Search Results for: kopitiam

How to Order Drinks at a Kopitiam

You would think that ordering a coffee, tea or juice would be just that simple. It is, at a modern eatery or cafe, but in a traditional coffeeshop, also known as kopitiam in Malaysia, a novice will almost certainly need time to get used to the terms. If Starbucks wasn’t established thousands of miles away in Seattle about 40 years ago, I’d have thought they took the idea of custom-made drinks from our kopitiams, which have been around for almost twice as long as Starbucks. (You know how they are with their drinks. Care for a tall, iced, no whip cream, no sugar, half soy milk, half low-fat milk, green tea frappuccino, anyone?)

Yeah. Ordering coffee or tea at kopitiam and mamak are (almost) that kind of complicated, and having been away for years, I needed a bit of a refresher myself. The traditional corner kopitiam is slowly shrinking in numbers, but terminology for drink ordering is still very much alive at the hawkers. I’m writing this post for my own good really, but those of you who are new to the local food scene and want to learn how to order drinks like a local, here’s a basic guide to help you along. For the purpose of keeping things simple, I’ll focus mainly on kopi (coffee) and teh (tea,) the most customised of drinks by kopitiam patrons.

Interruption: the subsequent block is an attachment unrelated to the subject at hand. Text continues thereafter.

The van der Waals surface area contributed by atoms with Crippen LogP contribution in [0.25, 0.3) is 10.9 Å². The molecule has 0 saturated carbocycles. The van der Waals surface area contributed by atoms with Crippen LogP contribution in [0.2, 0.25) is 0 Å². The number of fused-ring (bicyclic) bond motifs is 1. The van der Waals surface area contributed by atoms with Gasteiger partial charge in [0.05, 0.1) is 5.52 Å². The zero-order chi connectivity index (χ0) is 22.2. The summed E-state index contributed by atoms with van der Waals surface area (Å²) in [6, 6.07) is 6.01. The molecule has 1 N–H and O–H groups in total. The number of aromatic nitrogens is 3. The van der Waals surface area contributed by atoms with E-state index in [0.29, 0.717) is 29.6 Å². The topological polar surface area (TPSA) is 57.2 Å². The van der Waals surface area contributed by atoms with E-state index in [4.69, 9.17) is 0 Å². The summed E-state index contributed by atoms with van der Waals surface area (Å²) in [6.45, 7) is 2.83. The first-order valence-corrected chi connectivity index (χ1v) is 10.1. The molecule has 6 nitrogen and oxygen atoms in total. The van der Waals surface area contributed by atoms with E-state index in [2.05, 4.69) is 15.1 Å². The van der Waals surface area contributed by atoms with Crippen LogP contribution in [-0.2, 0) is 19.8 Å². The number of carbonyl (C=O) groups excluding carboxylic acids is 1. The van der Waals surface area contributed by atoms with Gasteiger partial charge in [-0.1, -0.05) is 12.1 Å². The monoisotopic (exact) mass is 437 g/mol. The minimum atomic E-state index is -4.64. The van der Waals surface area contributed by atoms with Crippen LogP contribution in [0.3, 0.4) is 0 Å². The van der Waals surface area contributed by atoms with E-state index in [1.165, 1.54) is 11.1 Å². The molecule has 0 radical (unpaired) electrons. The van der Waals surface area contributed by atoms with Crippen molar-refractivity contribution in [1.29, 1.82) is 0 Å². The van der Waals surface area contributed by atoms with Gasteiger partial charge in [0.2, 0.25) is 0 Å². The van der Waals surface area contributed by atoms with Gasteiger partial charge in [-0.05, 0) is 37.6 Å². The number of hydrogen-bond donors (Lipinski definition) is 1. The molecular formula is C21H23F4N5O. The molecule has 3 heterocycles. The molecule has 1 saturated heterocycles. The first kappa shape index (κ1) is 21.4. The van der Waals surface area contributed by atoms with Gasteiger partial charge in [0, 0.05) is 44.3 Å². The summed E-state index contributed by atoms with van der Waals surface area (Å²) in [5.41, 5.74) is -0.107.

How Kopi and Teh are Served in a Kopitiam

kopi

Kopi C & Kopi O; Teh O’ Peng & Teh Peng; Cham (hot) and Cham Peng in tapau (takeout) bags.

Three Main Types of Kopi and Teh

with sweet *condensed milk Kopi Teh
black, with sugar Kopi O Teh O
with **evaporated milk & sugar Kopi C Teh C

*condensed milk: a sweet, thick, gooey milk that comes in a can and melts in a hot drink when stirred. It is also used in desserts.
**evaporated milk: dense unsweetened milk. Has a much soupier texture than condensed milk.

Terms to Know for Customising Your Drink

Term Meaning Term Meaning
Ping Iced/Cold Kosong
No sugar
Gao Stronger Xiu (Siu) Dim or Xiu Dai Less sugar
Po Weaker Gah Dim or Gah Dai Extra sugar

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Five Things Not To Miss In Ipoh Town

Everyone has a hometown outside Kuala Lumpur that they usually balik kampung during festivals and holidays. I was always a little bit jealous when friends said they were going out of town to see relatives in whichever state their parents families were at. While they were having a rowdy good time with everyone in their hometown, my family and I were one of the families left in an empty town. It wasn’t as bad as it sounds really — we liked having the roads to ourselves, and my brothers and I got to practice taekwondo moves right in the middle of main roads with no one to run us down.

If anyone asked, my closest claim to a “hometown” would be Ipoh. I was born in Hospital Fatimah and spent my first year of life on earth in Ipoh. Of course I don’t remember anything — or did I? I have fuzzy memories of facing upwards, looking at fluorescent lights, a fan spinning overhead and those patterned air vents built into the walls — but if we did join the balik kampung crowd, it was usually to Ipoh to visit my parents’ friends. Continue reading